Local climate variation predicts physiological response to desiccation in a Dipteran fruit parasite in the Pacific Northwest

Authors: Nathan Roueche*, Western Washington University, Weston Staubus, Western Washington University, Jennifer Hill, Western Washington University, Christa Kohnert, Western Washington University, Keely Hausken, Western Washington University, Anne-Marie Yanny, Western Washington University, Alison Klimke, Western Washington University, Arielle Michaelis, Western Washington University, Raven Benko, Western Washington University, Shannon Schneider, Western Washington University, Jeffrey Feder, University of Notre Dame, Dietmar Schwarz, Western Washington University
Topics: Biogeography
Keywords: Entomology, physiology, agricultural pests
Session Type: Poster
Day: 4/5/2019
Start / End Time: 3:05 PM / 4:45 PM
Room: Lincoln 2, Marriott, Exhibition Level
Presentation File: No File Uploaded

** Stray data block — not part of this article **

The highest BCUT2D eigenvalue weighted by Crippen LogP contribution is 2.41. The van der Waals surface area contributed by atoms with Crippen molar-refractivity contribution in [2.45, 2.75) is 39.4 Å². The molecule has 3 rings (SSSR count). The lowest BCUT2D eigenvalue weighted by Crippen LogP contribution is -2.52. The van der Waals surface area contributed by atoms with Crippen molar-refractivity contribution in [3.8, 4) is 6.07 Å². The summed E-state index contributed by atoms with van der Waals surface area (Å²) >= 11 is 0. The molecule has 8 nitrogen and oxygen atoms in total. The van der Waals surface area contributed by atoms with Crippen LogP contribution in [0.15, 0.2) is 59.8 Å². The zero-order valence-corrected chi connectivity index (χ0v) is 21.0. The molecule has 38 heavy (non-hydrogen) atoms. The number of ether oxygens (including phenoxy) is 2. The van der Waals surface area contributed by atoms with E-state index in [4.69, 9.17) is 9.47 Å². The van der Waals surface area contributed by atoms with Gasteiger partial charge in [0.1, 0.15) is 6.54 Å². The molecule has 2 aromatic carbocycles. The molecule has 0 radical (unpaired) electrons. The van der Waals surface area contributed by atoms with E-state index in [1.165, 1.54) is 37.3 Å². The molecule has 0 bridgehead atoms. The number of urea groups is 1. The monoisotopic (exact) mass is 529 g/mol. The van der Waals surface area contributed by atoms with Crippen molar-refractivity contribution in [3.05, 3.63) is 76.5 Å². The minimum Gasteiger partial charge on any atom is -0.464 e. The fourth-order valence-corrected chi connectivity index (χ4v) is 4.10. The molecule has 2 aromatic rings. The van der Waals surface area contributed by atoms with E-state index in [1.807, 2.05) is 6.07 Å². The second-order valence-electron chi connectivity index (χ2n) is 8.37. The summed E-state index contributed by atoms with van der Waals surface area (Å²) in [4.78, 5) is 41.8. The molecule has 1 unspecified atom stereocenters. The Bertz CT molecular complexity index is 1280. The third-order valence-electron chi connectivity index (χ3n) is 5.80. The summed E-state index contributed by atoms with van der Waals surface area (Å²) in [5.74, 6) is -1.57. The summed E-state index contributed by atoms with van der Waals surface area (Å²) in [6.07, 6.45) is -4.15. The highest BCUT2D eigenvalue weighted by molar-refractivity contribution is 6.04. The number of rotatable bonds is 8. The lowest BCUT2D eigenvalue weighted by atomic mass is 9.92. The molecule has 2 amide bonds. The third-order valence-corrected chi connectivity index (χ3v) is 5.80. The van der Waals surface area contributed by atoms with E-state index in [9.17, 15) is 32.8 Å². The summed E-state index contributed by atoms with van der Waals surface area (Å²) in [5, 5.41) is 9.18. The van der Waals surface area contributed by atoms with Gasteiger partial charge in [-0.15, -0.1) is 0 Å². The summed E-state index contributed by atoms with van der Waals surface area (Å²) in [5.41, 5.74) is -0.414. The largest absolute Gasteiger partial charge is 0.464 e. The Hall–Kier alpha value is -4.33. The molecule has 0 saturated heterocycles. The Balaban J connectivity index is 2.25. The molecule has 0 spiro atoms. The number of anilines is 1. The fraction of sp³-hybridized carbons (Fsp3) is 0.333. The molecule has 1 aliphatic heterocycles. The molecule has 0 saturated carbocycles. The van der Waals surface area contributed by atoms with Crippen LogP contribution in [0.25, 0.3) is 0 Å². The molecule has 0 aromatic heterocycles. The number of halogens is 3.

Snowberry maggot flies (Rhagoletis zephyria) are obligate parasites of snowberry fruit (Symphoricapos albus) during the larval stage of their life cycle. Following larval emergence from the fruit and prior to formation of the puparium in soils, larvae are susceptible to environmental desiccation stress. R. zephyria are a nearly ubiquitous native species in the Pacific Northwest and are known to hybridize with the economically significant non-native apple maggot flies (Rhagoletis pomonella). Wild larva collected from spatially dispersed locations within the study area were subjected to desiccation treatment in a laboratory setting. Exploratory statistics and linear models were employed in conjunction with regional multi-decade climate norms to create a predictive model of R. zephyria larval desiccation resistance. Two bioclimatic predictors were found to account for a significant level of desiccation resistance in larvae used in this experiment, allowing for a predictive map to be created illustrating the spatial nature of this response. This finding is of potential interest to regional agriculture managers, as R. pomonella distribution in the study area is surmised to be limited by desiccation, although recent results have shown that hybrids of the two species have intermediary physiological response to desiccation and may be capable of range expansion into areas of economic concern.

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